4. Prepare a Pet Evacuation Kit<p>Like the emergency preparedness kit you'd prepare for humans, assemble basic survival items for your pets in a sturdy, easy-to-grab container. Items should include:</p><ul><li>Water, food, and medicine to last a week or two;</li><li>Water, food bowls, and a can opener if packing wet food;</li><li>Litter supplies for cats (a shoebox lined with a plastic bag and litter may work);</li><li>Leashes, harnesses, or vehicle restraints if applicable;</li><li>A <a href="https://www.avma.org/resources/pet-owners/emergencycare/pet-first-aid-supplies-checklist" target="_blank">pet first aid kit</a>;</li><li>A sturdy carrier or crate for each cat or dog. In addition to easing transport, these may serve as your pet's most familiar or safe space in an unfamiliar environment;</li><li>A favorite toy and/or blanket;</li><li>If your pet is prone to anxiety or stress, the American Kennel Club suggests adding <a href="https://www.akc.org/expert-advice/home-living/create-emergency-evacuation-plan-dog/" target="_blank" rel="noopener noreferrer">stress-relieving items</a> like an anxiety vest or calming sprays.</li></ul><p>In the not-unlikely event that you and your pet have to shelter in different places, your kit should also include:</p><ul><li>Detailed information including contact information for you, your vet, and other emergency contacts;</li><li>A list with phone numbers and addresses of potential destinations, including pet-friendly hotels and emergency boarding facilities near your planned evacuation routes, plus friends or relatives in other areas who might be willing to host you or your pet;</li><li>Medical information including vaccine records and a current rabies vaccination tag;</li><li>Feeding notes including portions and sizes in case you need to leave your pet in someone else's care;</li><li>A photo of you and your pet for identification purposes.</li></ul>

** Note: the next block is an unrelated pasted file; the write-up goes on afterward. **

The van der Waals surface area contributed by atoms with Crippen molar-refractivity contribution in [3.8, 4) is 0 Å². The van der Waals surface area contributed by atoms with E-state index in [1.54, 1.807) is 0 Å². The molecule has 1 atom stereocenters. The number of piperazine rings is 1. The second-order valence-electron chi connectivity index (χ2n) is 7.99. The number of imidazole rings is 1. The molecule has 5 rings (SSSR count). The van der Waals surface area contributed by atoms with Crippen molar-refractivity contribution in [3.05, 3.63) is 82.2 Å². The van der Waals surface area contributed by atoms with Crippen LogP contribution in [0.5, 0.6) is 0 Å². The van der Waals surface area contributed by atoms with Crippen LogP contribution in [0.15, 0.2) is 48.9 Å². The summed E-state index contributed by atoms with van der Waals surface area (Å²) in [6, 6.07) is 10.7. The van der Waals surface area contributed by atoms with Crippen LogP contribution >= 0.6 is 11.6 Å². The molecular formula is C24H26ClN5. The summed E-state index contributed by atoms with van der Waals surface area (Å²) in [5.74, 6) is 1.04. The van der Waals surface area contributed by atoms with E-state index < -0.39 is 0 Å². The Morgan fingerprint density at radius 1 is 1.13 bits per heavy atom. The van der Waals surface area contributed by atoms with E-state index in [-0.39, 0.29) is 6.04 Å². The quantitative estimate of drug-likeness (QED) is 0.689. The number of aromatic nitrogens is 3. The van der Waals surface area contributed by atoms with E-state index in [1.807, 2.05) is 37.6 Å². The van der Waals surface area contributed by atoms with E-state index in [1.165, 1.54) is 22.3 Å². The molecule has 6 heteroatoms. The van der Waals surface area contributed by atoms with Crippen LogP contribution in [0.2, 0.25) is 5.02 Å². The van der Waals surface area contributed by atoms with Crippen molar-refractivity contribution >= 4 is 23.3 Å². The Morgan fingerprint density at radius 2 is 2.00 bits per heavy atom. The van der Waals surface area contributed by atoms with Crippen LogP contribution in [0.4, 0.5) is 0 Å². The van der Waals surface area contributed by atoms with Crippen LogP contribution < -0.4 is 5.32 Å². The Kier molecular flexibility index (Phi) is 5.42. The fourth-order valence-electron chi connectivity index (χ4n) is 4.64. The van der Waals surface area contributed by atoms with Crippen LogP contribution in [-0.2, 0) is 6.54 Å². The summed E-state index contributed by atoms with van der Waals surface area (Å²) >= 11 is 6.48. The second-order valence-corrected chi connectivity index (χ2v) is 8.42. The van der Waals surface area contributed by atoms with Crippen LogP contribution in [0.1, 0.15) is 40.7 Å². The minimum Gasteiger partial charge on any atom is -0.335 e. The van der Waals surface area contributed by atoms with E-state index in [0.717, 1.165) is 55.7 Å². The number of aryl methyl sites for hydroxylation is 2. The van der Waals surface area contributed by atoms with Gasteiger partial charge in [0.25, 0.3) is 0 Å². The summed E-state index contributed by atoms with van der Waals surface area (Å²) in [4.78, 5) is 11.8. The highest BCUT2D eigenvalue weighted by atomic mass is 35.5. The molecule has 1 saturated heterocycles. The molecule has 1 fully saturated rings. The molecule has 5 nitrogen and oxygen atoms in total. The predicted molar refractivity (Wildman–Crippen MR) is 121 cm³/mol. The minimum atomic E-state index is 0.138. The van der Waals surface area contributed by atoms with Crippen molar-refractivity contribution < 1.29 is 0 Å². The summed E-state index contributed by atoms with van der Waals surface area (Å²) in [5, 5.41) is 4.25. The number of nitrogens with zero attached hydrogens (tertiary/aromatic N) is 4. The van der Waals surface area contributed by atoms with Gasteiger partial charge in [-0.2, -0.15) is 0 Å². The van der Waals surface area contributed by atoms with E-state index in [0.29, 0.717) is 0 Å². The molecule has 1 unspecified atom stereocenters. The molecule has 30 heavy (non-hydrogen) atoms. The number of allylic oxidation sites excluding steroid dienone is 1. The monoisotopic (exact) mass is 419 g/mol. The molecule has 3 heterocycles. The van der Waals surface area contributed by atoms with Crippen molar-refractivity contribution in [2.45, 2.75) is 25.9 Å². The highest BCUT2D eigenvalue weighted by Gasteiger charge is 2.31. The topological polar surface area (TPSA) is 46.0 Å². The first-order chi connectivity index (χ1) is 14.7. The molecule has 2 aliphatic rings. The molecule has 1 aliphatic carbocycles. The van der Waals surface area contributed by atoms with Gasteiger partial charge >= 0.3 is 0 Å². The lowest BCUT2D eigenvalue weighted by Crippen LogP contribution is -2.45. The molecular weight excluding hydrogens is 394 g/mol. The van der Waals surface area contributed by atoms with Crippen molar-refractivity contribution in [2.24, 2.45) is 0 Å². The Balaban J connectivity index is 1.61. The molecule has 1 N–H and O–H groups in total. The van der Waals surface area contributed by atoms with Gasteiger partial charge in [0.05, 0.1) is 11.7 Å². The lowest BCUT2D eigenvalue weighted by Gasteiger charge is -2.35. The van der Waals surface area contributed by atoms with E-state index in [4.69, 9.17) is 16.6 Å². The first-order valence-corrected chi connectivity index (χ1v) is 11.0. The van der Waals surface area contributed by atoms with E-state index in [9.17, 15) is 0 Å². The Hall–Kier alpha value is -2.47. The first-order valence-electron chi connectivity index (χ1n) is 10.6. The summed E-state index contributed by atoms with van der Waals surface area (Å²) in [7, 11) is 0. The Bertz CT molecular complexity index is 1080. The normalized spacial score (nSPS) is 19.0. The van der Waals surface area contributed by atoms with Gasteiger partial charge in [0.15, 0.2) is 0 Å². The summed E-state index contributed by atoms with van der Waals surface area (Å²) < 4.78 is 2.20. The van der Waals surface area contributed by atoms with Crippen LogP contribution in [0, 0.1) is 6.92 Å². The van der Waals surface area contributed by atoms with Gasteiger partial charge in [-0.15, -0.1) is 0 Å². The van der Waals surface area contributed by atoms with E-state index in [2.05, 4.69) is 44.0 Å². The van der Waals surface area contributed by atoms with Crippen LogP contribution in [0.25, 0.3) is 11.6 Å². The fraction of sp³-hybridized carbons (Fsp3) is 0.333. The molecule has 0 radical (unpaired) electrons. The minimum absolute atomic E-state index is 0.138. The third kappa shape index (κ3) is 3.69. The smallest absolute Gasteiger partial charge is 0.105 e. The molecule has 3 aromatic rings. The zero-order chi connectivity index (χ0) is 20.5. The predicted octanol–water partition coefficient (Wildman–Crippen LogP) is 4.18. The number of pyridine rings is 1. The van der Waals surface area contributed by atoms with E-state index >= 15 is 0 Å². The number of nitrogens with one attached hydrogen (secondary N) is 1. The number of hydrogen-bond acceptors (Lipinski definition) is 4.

5. Be Ready to Evacuate at Any Time<p>It's always wise to be prepared, but stay especially vigilant in high-risk periods during fire or hurricane season. Practice evacuating at different times of day. Make sure your grab-and-go kit is up to date and in a convenient location, and keep leashes and carriers by the exit door. You might even stow a thick pillowcase under your bed for middle-of-the-night, dash-out emergencies when you don't have time to coax an anxious pet into a carrier. If forecasters warn of potential wildfire, a hurricane, or other dangerous conditions, bring outdoor pets inside so you can keep a close eye on them.</p><p>As with any emergency, the key is to be prepared. As the American Kennel Club points out, "If you panic, it will agitate your dog. Therefore, <a href="https://www.akc.org/expert-advice/home-living/create-emergency-evacuation-plan-dog/" target="_blank" rel="noopener noreferrer">pet disaster preparedness</a> will not only reduce your anxiety but will help reduce your pet's anxiety too."</p>
Evacuating Horses and Other Farm Animals<p>The same basic principles apply for evacuating horses and most other livestock. Provide each with some form of identification. Ensure that adequate food, water, and medicine are available. And develop a clear plan on where to go and how to get there.</p><p>Sheltering and transporting farm animals requires careful coordination, from identifying potential shelter space at fairgrounds, racetracks, or pastures, to ensuring enough space is available in vehicles and trailers – not to mention handlers and drivers on hand to support the effort.</p><p>For most farm animals, the Red Cross advises that you consider precautionary evacuation when a threat seems imminent but evacuation orders haven't yet been announced. The American Veterinary Medical Association has <a href="https://www.avma.org/resources/pet-owners/emergencycare/large-animals-and-livestock-disasters" target="_blank">more information</a>.</p>
Bottom Line: If You Need to Evacuate, So Do Your Pets<p>As the Humane Society warns, pets left behind in a disaster can easily be injured, lost, or killed. Plan ahead to make sure you can safely evacuate your entire household – furry members included.</p>